This action-research case study examines the potential benefits of explicit form-focused instruction (FFI) on the English learning of Mexican-origin adolescent students attending a middle school designated as low-performing. During the first year of the study I taught two sections of English as a second language to students beginning their second or third year in U.S. schools. At the beginning of the year I administered a pretest to 20 students, and throughout the year I documented and reflected on my teaching and my students' learning through written and recorded notes. At the end of the year I administered a posttest to my students. During the second year of the study, I collected tests results using the same grammar test from students whom I had not taught and who had attended U.S. schools from two to eight years. I reported the results and analysis of the study through a retrospective narrative format. The findings suggest that grammar—as the abstract system it is—is difficult to teach and challenging to learn for adolescent immigrant students with varying degrees of prior knowledge. The findings also suggest that immigrant youngsters appear to benefit in diverse ways from being taught through a grammar-based approach. The retrospective narrative provides a description of research process, the contexts of the study, the students, the teaching and learning that went on in my classroom, and the results of the grammar test. Although the results of the grammar test favored the students exposed to FFI, these findings cannot be generalized to other students in other FFI classrooms. Limitations of the study are provided along with suggestion for future research and implications for teachers.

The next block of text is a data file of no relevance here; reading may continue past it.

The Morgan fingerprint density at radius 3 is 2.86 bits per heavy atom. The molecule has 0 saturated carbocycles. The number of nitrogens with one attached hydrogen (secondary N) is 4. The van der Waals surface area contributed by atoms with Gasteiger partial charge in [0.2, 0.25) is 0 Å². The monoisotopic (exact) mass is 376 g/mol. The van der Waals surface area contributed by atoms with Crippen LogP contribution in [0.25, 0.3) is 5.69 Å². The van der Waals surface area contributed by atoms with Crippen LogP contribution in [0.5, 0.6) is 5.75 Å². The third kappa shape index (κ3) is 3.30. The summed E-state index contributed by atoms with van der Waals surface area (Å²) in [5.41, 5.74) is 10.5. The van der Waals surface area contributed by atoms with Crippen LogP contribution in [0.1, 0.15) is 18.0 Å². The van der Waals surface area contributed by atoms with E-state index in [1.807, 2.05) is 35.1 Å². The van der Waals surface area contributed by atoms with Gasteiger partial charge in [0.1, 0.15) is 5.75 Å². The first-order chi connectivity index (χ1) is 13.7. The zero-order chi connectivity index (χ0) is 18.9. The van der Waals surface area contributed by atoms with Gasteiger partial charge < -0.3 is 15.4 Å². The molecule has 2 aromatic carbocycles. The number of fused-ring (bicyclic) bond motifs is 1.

|Advisers||Elaine Horwitz; Lisa Green|
|School||THE UNIVERSITY OF TEXAS AT AUSTIN|
|Subjects||Bilingual education; Linguistics; Secondary education; Curriculum development|
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